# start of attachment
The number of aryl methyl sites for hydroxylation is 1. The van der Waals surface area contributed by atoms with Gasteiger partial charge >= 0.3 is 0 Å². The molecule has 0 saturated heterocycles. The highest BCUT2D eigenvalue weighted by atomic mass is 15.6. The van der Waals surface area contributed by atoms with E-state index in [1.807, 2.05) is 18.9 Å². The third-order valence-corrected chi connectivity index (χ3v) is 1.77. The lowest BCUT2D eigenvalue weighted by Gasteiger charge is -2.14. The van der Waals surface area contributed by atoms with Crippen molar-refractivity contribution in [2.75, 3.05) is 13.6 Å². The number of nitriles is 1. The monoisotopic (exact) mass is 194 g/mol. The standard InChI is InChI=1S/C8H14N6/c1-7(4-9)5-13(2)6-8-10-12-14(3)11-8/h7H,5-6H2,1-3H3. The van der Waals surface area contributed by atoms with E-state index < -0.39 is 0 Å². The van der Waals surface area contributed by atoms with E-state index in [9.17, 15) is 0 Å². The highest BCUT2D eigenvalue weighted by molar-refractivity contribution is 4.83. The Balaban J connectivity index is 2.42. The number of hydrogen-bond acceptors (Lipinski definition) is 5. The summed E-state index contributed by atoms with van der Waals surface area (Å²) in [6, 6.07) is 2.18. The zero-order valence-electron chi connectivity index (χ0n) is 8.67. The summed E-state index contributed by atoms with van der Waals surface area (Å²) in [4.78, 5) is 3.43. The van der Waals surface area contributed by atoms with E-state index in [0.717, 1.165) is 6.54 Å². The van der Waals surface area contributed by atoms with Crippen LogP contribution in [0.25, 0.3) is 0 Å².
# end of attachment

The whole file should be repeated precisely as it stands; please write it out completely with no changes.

The number of aryl methyl sites for hydroxylation is 1. The van der Waals surface area contributed by atoms with Gasteiger partial charge >= 0.3 is 0 Å². The molecule has 0 saturated heterocycles. The highest BCUT2D eigenvalue weighted by atomic mass is 15.6. The van der Waals surface area contributed by atoms with E-state index in [1.807, 2.05) is 18.9 Å². The third-order valence-corrected chi connectivity index (χ3v) is 1.77. The lowest BCUT2D eigenvalue weighted by Gasteiger charge is -2.14. The van der Waals surface area contributed by atoms with Crippen molar-refractivity contribution in [2.75, 3.05) is 13.6 Å². The number of nitriles is 1. The monoisotopic (exact) mass is 194 g/mol. The standard InChI is InChI=1S/C8H14N6/c1-7(4-9)5-13(2)6-8-10-12-14(3)11-8/h7H,5-6H2,1-3H3. The van der Waals surface area contributed by atoms with E-state index < -0.39 is 0 Å². The van der Waals surface area contributed by atoms with E-state index in [9.17, 15) is 0 Å². The highest BCUT2D eigenvalue weighted by molar-refractivity contribution is 4.83. The Balaban J connectivity index is 2.42. The number of hydrogen-bond acceptors (Lipinski definition) is 5. The summed E-state index contributed by atoms with van der Waals surface area (Å²) in [6, 6.07) is 2.18. The zero-order valence-electron chi connectivity index (χ0n) is 8.67. The summed E-state index contributed by atoms with van der Waals surface area (Å²) in [4.78, 5) is 3.43. The van der Waals surface area contributed by atoms with E-state index in [0.717, 1.165) is 6.54 Å². The van der Waals surface area contributed by atoms with Crippen LogP contribution in [0.25, 0.3) is 0 Å².